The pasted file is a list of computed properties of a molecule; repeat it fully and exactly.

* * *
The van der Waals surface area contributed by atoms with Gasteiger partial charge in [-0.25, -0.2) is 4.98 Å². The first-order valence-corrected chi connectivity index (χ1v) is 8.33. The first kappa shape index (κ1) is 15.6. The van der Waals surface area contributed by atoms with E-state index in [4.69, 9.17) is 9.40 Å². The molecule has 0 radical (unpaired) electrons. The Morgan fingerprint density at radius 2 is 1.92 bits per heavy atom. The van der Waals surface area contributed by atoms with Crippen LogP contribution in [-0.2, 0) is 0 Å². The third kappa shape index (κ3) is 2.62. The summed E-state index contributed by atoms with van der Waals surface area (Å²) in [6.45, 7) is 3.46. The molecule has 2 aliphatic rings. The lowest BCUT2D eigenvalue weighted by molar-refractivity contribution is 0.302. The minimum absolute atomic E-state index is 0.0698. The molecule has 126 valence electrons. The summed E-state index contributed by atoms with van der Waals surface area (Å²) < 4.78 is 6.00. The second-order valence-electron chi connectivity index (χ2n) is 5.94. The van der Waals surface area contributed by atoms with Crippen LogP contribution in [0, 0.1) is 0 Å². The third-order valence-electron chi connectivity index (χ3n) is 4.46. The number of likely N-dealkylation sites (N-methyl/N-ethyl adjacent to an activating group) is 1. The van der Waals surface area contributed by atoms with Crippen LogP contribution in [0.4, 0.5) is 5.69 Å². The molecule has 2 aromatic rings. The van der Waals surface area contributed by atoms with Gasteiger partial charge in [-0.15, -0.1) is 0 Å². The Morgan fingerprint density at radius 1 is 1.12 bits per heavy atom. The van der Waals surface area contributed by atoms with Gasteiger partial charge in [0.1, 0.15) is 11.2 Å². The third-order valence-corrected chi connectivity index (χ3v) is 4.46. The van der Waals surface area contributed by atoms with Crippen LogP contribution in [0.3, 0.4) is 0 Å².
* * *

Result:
The van der Waals surface area contributed by atoms with Gasteiger partial charge in [-0.25, -0.2) is 4.98 Å². The first-order valence-corrected chi connectivity index (χ1v) is 8.33. The first kappa shape index (κ1) is 15.6. The van der Waals surface area contributed by atoms with E-state index in [4.69, 9.17) is 9.40 Å². The molecule has 0 radical (unpaired) electrons. The Morgan fingerprint density at radius 2 is 1.92 bits per heavy atom. The van der Waals surface area contributed by atoms with Crippen LogP contribution in [-0.2, 0) is 0 Å². The third kappa shape index (κ3) is 2.62. The summed E-state index contributed by atoms with van der Waals surface area (Å²) in [6.45, 7) is 3.46. The molecule has 2 aliphatic rings. The lowest BCUT2D eigenvalue weighted by molar-refractivity contribution is 0.302. The minimum absolute atomic E-state index is 0.0698. The molecule has 126 valence electrons. The summed E-state index contributed by atoms with van der Waals surface area (Å²) < 4.78 is 6.00. The second-order valence-electron chi connectivity index (χ2n) is 5.94. The van der Waals surface area contributed by atoms with Crippen LogP contribution in [0, 0.1) is 0 Å². The third-order valence-electron chi connectivity index (χ3n) is 4.46. The number of likely N-dealkylation sites (N-methyl/N-ethyl adjacent to an activating group) is 1. The van der Waals surface area contributed by atoms with Crippen LogP contribution in [0.4, 0.5) is 5.69 Å². The molecule has 2 aromatic rings. The van der Waals surface area contributed by atoms with Gasteiger partial charge in [-0.15, -0.1) is 0 Å². The Morgan fingerprint density at radius 1 is 1.12 bits per heavy atom. The van der Waals surface area contributed by atoms with Gasteiger partial charge in [0.1, 0.15) is 11.2 Å². The third-order valence-corrected chi connectivity index (χ3v) is 4.46. The van der Waals surface area contributed by atoms with Crippen LogP contribution in [0.3, 0.4) is 0 Å².